Get With the Crowdsourced Funding
Get With the Crowdsourced Funding
By Karen J. Bannan, December 14, 2010
While looking for a way to keep struggling students from dropping out of court-reporting school, Matthew Thomas hit on an idea.
Thomas, a technical officer at the Court Reporting Institute of Louisiana in Baton Rouge, conceived of software that would let three students transcribe a single recording simultaneously, an activity that could speed up their learning process and get them earning money right away, both of which could boost their confidence so they’d stick with the school’s program.
There was just one problem: Thomas had no money to turn his idea into a product.
So he did what thousands of other small- and mid-sized businesses are doing when they can’t get financing anywhere else. He used the Internet to put his plea for $80,000 in startup funds in front of the online masses.
Thomas pitched his project and funding request on a website called 40billion.com, one of a number of crowdsourced funding sites that have popped up in the past few years.
While Thomas’ request didn’t raise any cash, it did connect him with software developers who are helping make a version of the court-reporting software a reality.
Once used mainly to get suggestions for restaurants, music downloads or vacation destinations, crowdsourcing has hit the financing business.
It’s a significant development at a time when banks are still reticent to lend, private investments have dried up and venture firms remain extremely selective, looking to fund ventures with CEOs or board members who’ve built companies in the past.
As a funding source, crowdsourcing is so new that it’s unclear how much money it has raised. 40billion.com says the ventures listed on its site earned a total of $25 million in the 18 months ended in September. Other funding sites won’t disclose their numbers, but say they have listed thousands or tens of thousands of requests since going live over the last two years.
It’s not uncommon to see a single project with hundreds or even thousands of donors, many of whom do it only for the perks. At IndieGoGo, donors receive merchandise discounts and other non-cash items, says Slava Rubin, the company’s co-founder. “A jewelry manufacturer might offer exclusive items for purchase or a special discount,” he says. Other donors get involved for nothing more than bragging rights, says Dave Lavinsky, co-founder of business planning consulting firm Growthink, “The main reason someone gets involved with crowdsourced funding is because they are rooting for the underdog,” he says.
There are also plenty of people looking for a return on their investment. Those investors are more likely to frequent crowdsourcing facilitators such as 40billion.com and MicroVentures Marketplace. At 40billion.com investors have three options: making a donation, lending up to $99,000 or providing an unsecured promissory note of up to $1 million. The latter two options require companies that receive loans to repay them in full with interest.
At MicroVentures, accredited investors take an equity position in companies they fund, and benefit if the businesses go public, are acquired or merge with another enterprise. Under any scenario, investors can earn their money back plus a profit. Of course, there’s no guarantee that will happen, and if it does, it could take years, says Bill Clark, MicroVentures’ CEO. “We definitely go over all the risks in the private placement summary,” he says. “A company may never come to a liquidity event, or it might take a very, very long time.”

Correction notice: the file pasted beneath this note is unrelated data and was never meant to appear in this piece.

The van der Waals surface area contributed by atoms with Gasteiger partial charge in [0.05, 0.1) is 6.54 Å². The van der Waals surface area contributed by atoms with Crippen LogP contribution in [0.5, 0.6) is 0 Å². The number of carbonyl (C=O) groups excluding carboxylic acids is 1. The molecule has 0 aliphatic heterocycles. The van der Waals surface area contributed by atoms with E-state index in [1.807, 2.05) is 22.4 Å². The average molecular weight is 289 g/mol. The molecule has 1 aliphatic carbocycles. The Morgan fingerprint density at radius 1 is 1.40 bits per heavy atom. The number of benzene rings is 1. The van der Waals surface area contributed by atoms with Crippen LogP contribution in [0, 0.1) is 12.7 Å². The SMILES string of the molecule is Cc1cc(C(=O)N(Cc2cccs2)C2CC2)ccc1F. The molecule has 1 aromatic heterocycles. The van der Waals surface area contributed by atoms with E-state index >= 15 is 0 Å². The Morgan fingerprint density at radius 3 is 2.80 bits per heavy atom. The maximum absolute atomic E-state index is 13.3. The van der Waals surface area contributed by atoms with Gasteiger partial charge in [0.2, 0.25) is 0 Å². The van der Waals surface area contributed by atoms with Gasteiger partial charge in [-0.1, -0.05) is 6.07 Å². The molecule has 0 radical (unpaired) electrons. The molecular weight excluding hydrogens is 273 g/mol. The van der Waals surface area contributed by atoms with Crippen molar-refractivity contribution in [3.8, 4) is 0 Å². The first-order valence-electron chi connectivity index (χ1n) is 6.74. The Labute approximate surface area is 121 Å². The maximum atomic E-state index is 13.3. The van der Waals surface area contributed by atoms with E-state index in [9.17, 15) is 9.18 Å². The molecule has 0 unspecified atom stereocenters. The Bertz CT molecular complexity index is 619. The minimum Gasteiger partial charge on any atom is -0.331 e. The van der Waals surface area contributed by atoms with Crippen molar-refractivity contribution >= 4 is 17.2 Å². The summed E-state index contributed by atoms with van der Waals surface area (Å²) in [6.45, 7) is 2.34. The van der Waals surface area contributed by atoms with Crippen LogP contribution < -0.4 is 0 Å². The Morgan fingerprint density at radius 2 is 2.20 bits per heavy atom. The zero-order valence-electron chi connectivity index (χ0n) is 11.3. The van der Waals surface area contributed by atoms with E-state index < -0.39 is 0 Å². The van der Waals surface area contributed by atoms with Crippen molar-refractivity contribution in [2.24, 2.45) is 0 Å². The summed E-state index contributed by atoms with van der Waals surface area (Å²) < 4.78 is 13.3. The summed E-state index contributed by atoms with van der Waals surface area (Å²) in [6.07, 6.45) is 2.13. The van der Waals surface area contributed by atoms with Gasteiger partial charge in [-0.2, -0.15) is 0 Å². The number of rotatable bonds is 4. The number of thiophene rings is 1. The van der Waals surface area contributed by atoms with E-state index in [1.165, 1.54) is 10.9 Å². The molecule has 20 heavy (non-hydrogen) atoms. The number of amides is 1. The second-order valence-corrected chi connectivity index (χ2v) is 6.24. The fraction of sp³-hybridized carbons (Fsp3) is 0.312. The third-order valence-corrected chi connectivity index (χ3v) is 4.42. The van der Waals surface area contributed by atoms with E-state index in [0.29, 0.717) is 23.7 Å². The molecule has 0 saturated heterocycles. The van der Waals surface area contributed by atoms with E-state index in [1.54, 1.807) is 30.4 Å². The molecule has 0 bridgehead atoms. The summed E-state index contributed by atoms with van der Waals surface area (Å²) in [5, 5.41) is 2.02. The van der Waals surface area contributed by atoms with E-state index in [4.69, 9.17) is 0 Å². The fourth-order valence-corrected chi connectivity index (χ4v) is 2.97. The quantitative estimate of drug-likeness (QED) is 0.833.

It’s not uncommon to see a single project with hundreds or even thousands of donors, many of whom do it only for the perks.
What it Costs
Even companies that get money donated through a crowdsourcing facilitator pay a fee equal to a small percentage of the money they raise. Kickstarter, for example, charges 5 percent of a successful fund, while IndieGoGo.com charges 4 percent, or 9 percent for projects that don’t meet funding goals. For direct loans, 40billion.com charges a setup fee plus interest rates of up to 5 percent; for commercial paper offers the company charges 3 percent to 15 percent. MicroVentures charges companies 10 percent of the offering amount paid, but only on completed deals.
Michealene Risley, founder of Fresh Water Spigot, a Woodside, California, movie production company, recently used IndieGoGo.com to raise $25,000 for Tapestries of Hope, a film about rape and sex abuse whose total cost was in the mid-six figures.
But the IndieGoGo.com placement turned out to be as worth far more, Risley says. After the project’s listing on IndieGoGo.com went social, Fat Box Films donated $100,000 worth of post-production work and Warner Bros. executives volunteered to create an electronic press kit. “What we got should have cost in the low seven figures,” Risley says. “That’s the thing about crowdsourced funding: It opens you up to other potential investors.”
In addition to fees, any funds raised are taxable, says Growthink’s Lavinsky. Just how much depends on the crowdsourcing platform, the amount raised and whether a company is pre-selling goods, he says. Even companies that accept $500 in exchange for a perk such as naming a cupcake – something a Youngstown, Ohio bakery offered its funders – might have to pay taxes on it, and should consult with their lawyers and tax accountants.
Not every company that tries crowdsourcing funding is successful. But like the Louisiana court-reporting school inventor, even they see value in the process.
Edwin Tembo, founder and president of Edwin-T Golf Inc, a Bellevue, Nebraska, maker of upscale golf equipment used 40billion.com recently to request $99,000 for website development and new product engineering. While the bid was not successful, Tembo says he will try crowdsourcing again. “It's the simplest way to raise funds and poses the least risk to the entrepreneur.”